When I originally wrote that essay for Wrapped In Plastic, my co-editor, Craig Miller, wondered if the statement was necessarily true.  He posed the question: “Is it a good thing or a bad thing that Cooper divides?”

This question supersedes the real-life demands of TV production. As we all know, Lynch re-wrote the script for Episode 29, significantly altering much of the final act. The original script contained a cliff-hanger in which Cooper was possessed by Bob. Lynch did not accept this terrifying proposition, but to keep the shock ending of the script he decided to have only “part” of Cooper possessed. Lynch was explicit about this outcome when he told Chris Rodley, “Coop wasn’t occupied by Bob. Part of him was. There are two Coops in there, and the one that came out was, you know, with Bob.” (Lynch on Lynch, page 183—emphasis added.) For Lynch, this result was clearly more palatable than having the one-and-only Cooper inhabited by Bob. If Lynch had not been saddled with the pre-ordained, season-ending cliffhanger, he might have supplied a dramatically different ending (and that famous final shot of Bob in the mirror may never have existed).

Still, the question remains:  Is it a negative development for Cooper to “divide”? Perhaps a better way to think about it would be to ask: If the Good Cooper had escaped the Black Lodge, presumably leaving the Doppelgänger trapped inside, would this Cooper be superior to the “whole” Cooper? Would a Cooper who had vanquished his evil side be a better FBI agent? A better human being?

Twin Peaks is all about duality, and virtually all of the characters have their two sides. (The exceptions are few. Bob and Windom Earle are evil; the Log Lady and Major Briggs are pretty close to purely good, though each has suffered tragedy and difficulties.) Unfortunately, the idea of a character shorn of his darker side is not addressed, and neither Lynch nor Frost have provided many clues as to whether this would be a good thing or not.

Craig and I were on different sides of this question.  More specifically, we differed over whether Cooper should “remerge” his two selves or remain divided.  Personally, I saw a divided Cooper as a failed Cooper. For me, the only way to defeat the Bad Cooper was for the Good Cooper to contain him—to make him part of himself in order to keep him in check.  Part of being “good” is the ability to choose to be good, to reject evil by controlling and suppressing your darker impulses.

The Twin Peaks finale is bitter because of the good Cooper’s entrapment. But would the ending be more palatable with the good Cooper free and the bad Cooper trapped? Bob would have been defeated, of course, and the evil would be purged from Cooper, but (in my mind) this ending would leave “Cooper” diminished. He would still be only half-a-person. He would, in all likelihood, be incapable of comprehending the human condition, of understanding the impulses and emotions and weaknesses that contribute to the full essence of human behavior. What’s more, his abilities as a detective would be immediately impaired; it would be impossible for the good Cooper to comprehend the motives and attitudes of criminals and suspects.  (This is illustrated in a memorable scene from the series, Homicide: Life on the Street. Seasoned detective Frank Pembleton tells rookie Tim Bayliss that to be a great detective, Bayliss must be able to think like a criminal. In Pembleton’s mind, Bayliss will never be a great detective because Bayliss is too good; he does not have a dark side that he can tap into in order to understand the criminal mind.)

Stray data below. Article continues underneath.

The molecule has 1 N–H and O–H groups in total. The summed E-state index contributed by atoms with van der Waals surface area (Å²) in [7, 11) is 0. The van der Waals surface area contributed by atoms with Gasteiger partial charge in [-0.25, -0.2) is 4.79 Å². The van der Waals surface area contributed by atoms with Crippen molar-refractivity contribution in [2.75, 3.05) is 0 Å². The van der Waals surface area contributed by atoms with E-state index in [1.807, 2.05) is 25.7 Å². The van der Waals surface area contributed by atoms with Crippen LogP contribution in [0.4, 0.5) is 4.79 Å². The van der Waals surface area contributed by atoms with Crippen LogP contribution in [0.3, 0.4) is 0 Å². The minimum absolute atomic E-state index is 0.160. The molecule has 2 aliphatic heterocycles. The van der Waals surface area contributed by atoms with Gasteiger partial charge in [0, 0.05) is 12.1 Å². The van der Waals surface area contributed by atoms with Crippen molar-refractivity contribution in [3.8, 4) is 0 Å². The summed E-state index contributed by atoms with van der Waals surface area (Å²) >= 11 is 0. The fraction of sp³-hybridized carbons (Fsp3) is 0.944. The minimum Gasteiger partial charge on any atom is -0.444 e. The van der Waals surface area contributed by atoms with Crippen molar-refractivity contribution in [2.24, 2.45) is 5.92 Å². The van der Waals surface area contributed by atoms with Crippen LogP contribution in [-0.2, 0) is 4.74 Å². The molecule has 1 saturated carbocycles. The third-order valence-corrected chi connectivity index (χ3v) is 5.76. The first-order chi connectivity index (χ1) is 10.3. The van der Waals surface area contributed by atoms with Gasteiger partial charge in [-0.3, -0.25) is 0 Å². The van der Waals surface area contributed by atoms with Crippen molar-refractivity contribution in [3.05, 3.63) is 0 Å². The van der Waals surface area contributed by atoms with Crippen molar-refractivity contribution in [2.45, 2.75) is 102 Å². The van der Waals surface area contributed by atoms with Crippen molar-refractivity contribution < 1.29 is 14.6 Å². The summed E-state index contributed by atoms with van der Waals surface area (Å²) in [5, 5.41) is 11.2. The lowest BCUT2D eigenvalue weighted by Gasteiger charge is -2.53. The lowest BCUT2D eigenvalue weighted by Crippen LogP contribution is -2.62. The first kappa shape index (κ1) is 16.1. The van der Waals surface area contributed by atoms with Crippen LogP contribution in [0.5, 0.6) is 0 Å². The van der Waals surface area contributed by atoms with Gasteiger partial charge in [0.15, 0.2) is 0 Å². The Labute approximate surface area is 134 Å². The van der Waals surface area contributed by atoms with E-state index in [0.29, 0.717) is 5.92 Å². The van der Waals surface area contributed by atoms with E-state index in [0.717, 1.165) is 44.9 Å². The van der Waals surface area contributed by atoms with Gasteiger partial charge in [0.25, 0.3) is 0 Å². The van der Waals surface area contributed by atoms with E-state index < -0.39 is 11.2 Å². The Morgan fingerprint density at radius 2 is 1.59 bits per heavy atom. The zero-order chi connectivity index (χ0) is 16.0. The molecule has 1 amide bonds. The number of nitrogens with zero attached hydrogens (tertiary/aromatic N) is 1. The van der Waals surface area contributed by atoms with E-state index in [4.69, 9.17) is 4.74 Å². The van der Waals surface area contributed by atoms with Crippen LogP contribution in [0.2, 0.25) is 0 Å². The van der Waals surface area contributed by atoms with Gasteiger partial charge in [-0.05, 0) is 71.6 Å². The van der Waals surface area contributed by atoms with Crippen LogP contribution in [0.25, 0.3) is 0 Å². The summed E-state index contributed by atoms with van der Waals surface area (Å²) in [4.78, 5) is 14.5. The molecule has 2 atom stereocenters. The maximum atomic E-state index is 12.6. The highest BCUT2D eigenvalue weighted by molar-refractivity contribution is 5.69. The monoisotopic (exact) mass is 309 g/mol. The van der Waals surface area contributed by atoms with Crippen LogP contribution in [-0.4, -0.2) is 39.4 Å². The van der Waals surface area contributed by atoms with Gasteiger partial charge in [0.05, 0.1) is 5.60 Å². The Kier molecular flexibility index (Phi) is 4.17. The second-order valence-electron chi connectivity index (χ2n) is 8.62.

Bayliss and Pembleton from Homicide
I would argue that a good Cooper cannot see in complex and subtle ways; that he actually fails Laura in Fire Walk With Me when he warns her not to take the Owl Cave ring.  At that moment, he is thinking in a binary way: Take it or don’t take it: Danger or safety.  Laura will later see that despite the dangers of the ring she can take it and defeat Bob, not merely surrender to him.  The good Cooper cannot see this path, cannot intuit a way through darkness to light.  Laura, an amalgam of good and bad, can. She sees through the complexities of the ring and uses it as her salvation.

For me, a divided Cooper (no matter which side escapes) is a tragedy for the character. Sadly, the series ends with the worst of two possibilities—the bad Cooper triumphant. 

Craig was not convinced that a divided Cooper was defeated. He thought it possible that the Good Cooper was a superior being to the Whole Cooper. Lynch scholar, Martha Nochimson, has noted that according to Lynch, “you have to get through that base energy that’s roaming around about your subconscious in order to get through to the visionary part.” (WIP 32, p. 3) Put another way, Jeffrey Beaumont (in Blue Velvet) has to survive the horror of Frank Booth to enjoy the dream of the robins that Dorothy talks about. 

Cooper’s experiences in the Red Room could have been a cleansing ordeal. The Whole Cooper is fearful of the Doppelgängers (particularly the shrieking Laura), whereas later (after the division), Good Cooper is no longer afraid; he calmly confronts Windom Earle and even Bob. Without hesitation, he offers his soul in order to save Annie. (Again, this is an easy, binary choice for him.)

If the good Cooper (instead of his Doppelgänger) had escaped from the Black Lodge, he would have been a sort of super-being, able to understand the lessons he learned while “whole,” but never giving in to base temptations. While this may have presented future storytelling challenges, it would represent a spiritual maturity of Cooper who, far from lacking in crime-solving ability, would be the perfect incorruptible cop.

This view is optimistic and essentially posits a triumphant conclusion to the Dale Cooper story.